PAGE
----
Monday, June 01, 2009

May Post of the Month

Sometimes a blog post strikes a particular chord, and you think: 'Yes, of course, why didn't I write that?' Such was the case when I came across the post 'Fuzzy Logic', written by James Gross of the Maryland Divorce Legal Crier (love that name). Often, over the years, I have had clients of a 'logical persuasion' (scientists, bankers, accountants etc.) who have clearly expected me to come up with a definitive answer to their problems. Alas, I have to explain, family law does not work like that: there is often no 'definitive' answer to a problem, just a series of possibilities. This is what James has posted about, somewhat more elegantly than me, and the post wins my May Post of the Month award. I shall have to remember the Heisenberg uncertainty principle next time...

The prize? A virtual subscription to Scientific American, for James to display prominently in his reception area, just to prove to clients that he is not averse to a bit of logic himself.


  1. As someone with a foot in both camps, I will take issue with this. Accountants are extremely familiar with the absence of a single or definitve answer; an accountant would know it as the concept of materiality.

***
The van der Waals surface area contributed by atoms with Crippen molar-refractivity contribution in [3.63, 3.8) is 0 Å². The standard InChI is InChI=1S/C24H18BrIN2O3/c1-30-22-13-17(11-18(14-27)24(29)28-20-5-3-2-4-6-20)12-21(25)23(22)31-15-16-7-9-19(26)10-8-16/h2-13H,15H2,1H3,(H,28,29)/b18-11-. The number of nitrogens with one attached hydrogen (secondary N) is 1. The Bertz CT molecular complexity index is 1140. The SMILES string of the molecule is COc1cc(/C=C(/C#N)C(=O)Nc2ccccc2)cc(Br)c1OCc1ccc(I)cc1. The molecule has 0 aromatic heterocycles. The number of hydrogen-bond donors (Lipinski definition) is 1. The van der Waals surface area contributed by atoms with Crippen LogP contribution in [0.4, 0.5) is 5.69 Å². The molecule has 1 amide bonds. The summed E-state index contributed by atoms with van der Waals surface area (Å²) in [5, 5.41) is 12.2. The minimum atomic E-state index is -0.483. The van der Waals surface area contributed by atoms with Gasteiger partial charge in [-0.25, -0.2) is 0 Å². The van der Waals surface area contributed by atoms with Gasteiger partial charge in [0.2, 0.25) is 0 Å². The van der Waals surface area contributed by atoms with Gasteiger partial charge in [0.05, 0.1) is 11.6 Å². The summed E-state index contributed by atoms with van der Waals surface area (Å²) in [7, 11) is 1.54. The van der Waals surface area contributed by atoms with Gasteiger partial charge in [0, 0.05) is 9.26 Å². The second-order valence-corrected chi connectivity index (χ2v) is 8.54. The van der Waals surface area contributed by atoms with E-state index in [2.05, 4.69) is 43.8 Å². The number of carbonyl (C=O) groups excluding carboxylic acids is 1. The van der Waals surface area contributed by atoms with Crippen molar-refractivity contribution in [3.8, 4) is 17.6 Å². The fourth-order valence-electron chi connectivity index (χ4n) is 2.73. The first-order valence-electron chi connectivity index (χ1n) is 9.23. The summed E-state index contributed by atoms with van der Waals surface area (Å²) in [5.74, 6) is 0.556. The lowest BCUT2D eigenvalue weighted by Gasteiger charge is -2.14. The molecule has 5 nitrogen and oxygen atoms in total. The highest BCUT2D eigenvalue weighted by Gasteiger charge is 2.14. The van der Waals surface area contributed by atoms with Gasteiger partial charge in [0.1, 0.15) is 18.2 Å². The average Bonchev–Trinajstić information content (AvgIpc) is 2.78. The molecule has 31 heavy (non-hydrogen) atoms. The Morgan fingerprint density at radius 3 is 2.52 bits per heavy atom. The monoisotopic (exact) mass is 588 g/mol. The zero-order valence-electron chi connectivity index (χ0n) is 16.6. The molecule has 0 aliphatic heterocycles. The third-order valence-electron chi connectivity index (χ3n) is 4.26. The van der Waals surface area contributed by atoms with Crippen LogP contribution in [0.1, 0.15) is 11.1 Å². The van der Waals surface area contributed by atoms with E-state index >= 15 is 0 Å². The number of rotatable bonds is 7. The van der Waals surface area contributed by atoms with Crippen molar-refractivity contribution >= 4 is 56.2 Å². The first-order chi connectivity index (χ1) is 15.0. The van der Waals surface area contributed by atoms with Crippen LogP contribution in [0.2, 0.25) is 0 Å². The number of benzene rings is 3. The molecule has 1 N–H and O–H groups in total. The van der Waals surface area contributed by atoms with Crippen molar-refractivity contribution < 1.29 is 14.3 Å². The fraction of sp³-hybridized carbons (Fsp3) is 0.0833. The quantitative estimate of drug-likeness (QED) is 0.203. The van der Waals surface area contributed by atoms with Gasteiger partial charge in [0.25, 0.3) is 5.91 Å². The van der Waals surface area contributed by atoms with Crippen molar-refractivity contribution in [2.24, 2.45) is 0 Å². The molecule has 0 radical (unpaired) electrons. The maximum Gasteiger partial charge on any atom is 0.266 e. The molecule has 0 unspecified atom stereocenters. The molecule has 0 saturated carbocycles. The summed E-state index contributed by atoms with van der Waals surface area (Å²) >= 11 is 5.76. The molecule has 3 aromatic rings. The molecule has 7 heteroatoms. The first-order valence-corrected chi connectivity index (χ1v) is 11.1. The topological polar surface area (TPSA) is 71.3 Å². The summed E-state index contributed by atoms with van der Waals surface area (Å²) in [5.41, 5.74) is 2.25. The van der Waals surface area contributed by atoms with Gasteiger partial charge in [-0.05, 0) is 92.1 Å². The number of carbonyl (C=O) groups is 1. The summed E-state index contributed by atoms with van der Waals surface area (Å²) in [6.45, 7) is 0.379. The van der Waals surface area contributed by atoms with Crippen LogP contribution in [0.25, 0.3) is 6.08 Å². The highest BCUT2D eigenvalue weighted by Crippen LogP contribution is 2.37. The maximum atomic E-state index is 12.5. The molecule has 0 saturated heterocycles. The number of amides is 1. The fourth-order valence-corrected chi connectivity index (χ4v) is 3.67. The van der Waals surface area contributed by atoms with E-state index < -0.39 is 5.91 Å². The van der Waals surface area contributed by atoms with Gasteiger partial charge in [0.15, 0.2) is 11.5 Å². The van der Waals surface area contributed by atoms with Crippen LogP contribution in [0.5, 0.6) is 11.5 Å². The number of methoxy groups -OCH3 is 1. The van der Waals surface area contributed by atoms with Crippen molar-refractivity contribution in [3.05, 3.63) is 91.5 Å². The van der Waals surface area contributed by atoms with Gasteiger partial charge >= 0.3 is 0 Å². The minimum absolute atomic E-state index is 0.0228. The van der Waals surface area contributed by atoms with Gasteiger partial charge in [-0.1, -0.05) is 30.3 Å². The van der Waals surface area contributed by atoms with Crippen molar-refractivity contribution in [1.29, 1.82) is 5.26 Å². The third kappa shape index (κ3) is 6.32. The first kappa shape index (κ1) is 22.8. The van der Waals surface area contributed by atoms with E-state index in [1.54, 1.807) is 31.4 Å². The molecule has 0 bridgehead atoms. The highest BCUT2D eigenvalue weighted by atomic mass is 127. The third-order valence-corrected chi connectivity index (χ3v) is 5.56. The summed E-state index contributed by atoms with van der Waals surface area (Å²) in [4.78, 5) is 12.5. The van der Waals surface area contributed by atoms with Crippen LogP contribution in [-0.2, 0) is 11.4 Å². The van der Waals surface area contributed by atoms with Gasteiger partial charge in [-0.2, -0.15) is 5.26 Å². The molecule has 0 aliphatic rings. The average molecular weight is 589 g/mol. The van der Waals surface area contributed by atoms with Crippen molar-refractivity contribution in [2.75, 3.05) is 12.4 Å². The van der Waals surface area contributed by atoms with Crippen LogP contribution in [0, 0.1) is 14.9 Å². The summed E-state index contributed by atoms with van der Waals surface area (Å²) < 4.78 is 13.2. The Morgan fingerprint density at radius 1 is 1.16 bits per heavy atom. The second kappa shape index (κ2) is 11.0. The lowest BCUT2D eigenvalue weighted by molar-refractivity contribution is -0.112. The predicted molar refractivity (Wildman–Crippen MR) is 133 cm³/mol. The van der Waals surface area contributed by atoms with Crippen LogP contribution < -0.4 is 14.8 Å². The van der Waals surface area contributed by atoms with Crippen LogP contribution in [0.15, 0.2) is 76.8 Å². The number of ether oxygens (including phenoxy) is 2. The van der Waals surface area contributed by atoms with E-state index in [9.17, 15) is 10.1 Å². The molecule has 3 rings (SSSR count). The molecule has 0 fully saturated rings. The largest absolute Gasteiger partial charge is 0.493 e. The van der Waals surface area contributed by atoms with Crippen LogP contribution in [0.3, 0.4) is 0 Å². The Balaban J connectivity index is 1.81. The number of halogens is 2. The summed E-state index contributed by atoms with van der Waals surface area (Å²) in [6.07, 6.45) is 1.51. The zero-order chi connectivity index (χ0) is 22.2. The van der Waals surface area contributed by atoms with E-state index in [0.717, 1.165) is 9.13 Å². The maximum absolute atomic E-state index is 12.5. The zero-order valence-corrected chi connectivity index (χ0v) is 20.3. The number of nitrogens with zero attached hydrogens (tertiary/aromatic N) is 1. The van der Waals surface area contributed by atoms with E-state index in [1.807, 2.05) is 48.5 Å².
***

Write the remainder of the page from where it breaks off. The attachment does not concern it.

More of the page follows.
Havinmg worked in an international firm full of hundreds of lawyers and accountants, the commonality of imprecision is seen with lawyers (those who are numerate, anyway) and accountants (the few who can string some words together) and how they can transfer from one discipline to another with ease.

    The essential difference (which is not always present, but which often is) is that accountants are called upon themselves to sign off on the imprecision, whereas lawyers (in the context in which you are writing) will have someone else, i.e., a judge, perform that function.

  2. Hi BB,

    I bow to your greater knowledge of accountancy! I don't think James meant quite literally every accountant/scientist/banker etc. Certainly, I took it as a metaphor for all of those clients who expect definitive answers, some of whom happen to be accountants!



  3. John:

    Thanks for the award! It is hard work we do and the awards are all too few. You made my day. I would like to post the award on my blog if that's ok with you.


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